CDC Report Cites Skyrocketing Painkiller Overdose Deaths Among Women

cdcvitalsignsAccording to information from the Centers for Disease Control and Prevention (CDC), Close to 50,000 women died of prescription painkiller overdoses between 1999 and 2010. Annual overdose fatalities of these rose over 400% during that time for women, compared to 265% among men.

There were more than 6,600 painkiller overdose deaths among women in 2010, compared to less than 1,300 in 1999. More men die each year from these drugs (over 10,000 now), but the increased rate among women appears to be additionally alarming.

The CDC detailed more information in a Vital Signs report. Such information includes that women between the ages of 25 and 54 are more likely than other age groups to go to the emergency department from prescription painkiller misuse or abuse, and those ages 45 to 54 have the highest risk of dying from a prescription painkiller overdose.

NBC quoted CDC director Dr. Tom Frieden as saying, “Stopping this epidemic in women — and in men — is everyone’s business. Doctors need to be cautious about prescribing and patients about using these drugs.”

For more information about the dangers of prescription painkillers or for help finding a treatment center, contact Family First Intervention today.

Mike Loverde

As a Certified Intervention Professional (CIP), member of NAATP, NAADAC, and accredited by the Pennsylvania Certification Board, Mike Loverde knows first-hand what it’s like to live life with addiction. By overcoming it, he had a calling to work with others who struggle with drug and alcohol addictions—the people who use and the families who feel helpless watching them decay.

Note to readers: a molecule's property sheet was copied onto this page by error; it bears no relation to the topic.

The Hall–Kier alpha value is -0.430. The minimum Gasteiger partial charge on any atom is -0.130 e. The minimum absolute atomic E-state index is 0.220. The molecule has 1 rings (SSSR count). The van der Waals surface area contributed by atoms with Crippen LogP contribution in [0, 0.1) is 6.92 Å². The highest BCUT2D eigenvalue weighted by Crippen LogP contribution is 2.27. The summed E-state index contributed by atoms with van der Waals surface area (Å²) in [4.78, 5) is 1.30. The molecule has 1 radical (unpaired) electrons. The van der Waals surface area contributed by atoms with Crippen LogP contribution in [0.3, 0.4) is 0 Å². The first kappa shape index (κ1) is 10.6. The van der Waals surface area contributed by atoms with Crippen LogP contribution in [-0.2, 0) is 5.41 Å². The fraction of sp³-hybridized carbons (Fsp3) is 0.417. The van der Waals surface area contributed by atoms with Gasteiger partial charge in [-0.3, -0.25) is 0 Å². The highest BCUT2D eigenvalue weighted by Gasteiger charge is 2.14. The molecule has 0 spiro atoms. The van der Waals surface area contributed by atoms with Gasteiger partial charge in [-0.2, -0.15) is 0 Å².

With thousands of interventions across the United States done and many more to come, Loverde continues to own the intervention space, since 2005, by working with medical doctors, psychiatrists, psychologists and others who need expert assistance for their patients who need intervention. To further his impact on behavioral health and maximize intervention effectiveness, Loverde is near completion of a Masters in Addiction Studies (MHS) accreditation, as well as a Licensed Independent Substance Abuse Counselor (LISAC), and is committed to attaining the designation of a Licensed Professional Counselor (LPC).

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